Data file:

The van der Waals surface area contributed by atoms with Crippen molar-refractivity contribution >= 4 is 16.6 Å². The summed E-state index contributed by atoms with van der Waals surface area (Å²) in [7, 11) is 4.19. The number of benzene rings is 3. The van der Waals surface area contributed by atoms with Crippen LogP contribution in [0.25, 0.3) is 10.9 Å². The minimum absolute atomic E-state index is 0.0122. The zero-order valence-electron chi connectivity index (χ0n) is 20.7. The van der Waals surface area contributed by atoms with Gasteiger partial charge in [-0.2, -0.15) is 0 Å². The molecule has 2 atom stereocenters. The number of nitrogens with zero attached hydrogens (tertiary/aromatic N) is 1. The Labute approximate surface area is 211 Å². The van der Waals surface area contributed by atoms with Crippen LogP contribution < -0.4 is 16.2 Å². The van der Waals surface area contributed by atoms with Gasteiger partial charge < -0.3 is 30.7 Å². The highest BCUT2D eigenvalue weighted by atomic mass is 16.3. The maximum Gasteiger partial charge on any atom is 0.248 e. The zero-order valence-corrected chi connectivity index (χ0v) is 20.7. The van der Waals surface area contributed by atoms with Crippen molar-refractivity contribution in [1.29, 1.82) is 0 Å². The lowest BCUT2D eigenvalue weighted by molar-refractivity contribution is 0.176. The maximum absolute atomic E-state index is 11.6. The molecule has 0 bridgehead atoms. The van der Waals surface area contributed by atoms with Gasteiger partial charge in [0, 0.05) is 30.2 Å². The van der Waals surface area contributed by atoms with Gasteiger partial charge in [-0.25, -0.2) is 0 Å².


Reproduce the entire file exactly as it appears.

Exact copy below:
The van der Waals surface area contributed by atoms with Crippen molar-refractivity contribution >= 4 is 16.6 Å². The summed E-state index contributed by atoms with van der Waals surface area (Å²) in [7, 11) is 4.19. The number of benzene rings is 3. The van der Waals surface area contributed by atoms with Crippen LogP contribution in [0.25, 0.3) is 10.9 Å². The minimum absolute atomic E-state index is 0.0122. The zero-order valence-electron chi connectivity index (χ0n) is 20.7. The van der Waals surface area contributed by atoms with Gasteiger partial charge in [-0.2, -0.15) is 0 Å². The molecule has 2 atom stereocenters. The number of nitrogens with zero attached hydrogens (tertiary/aromatic N) is 1. The Labute approximate surface area is 211 Å². The van der Waals surface area contributed by atoms with Crippen LogP contribution < -0.4 is 16.2 Å². The van der Waals surface area contributed by atoms with Gasteiger partial charge < -0.3 is 30.7 Å². The highest BCUT2D eigenvalue weighted by atomic mass is 16.3. The maximum Gasteiger partial charge on any atom is 0.248 e. The zero-order valence-corrected chi connectivity index (χ0v) is 20.7. The van der Waals surface area contributed by atoms with Crippen molar-refractivity contribution in [1.29, 1.82) is 0 Å². The lowest BCUT2D eigenvalue weighted by molar-refractivity contribution is 0.176. The maximum absolute atomic E-state index is 11.6. The molecule has 0 bridgehead atoms. The van der Waals surface area contributed by atoms with Gasteiger partial charge in [0, 0.05) is 30.2 Å². The van der Waals surface area contributed by atoms with Gasteiger partial charge in [-0.25, -0.2) is 0 Å².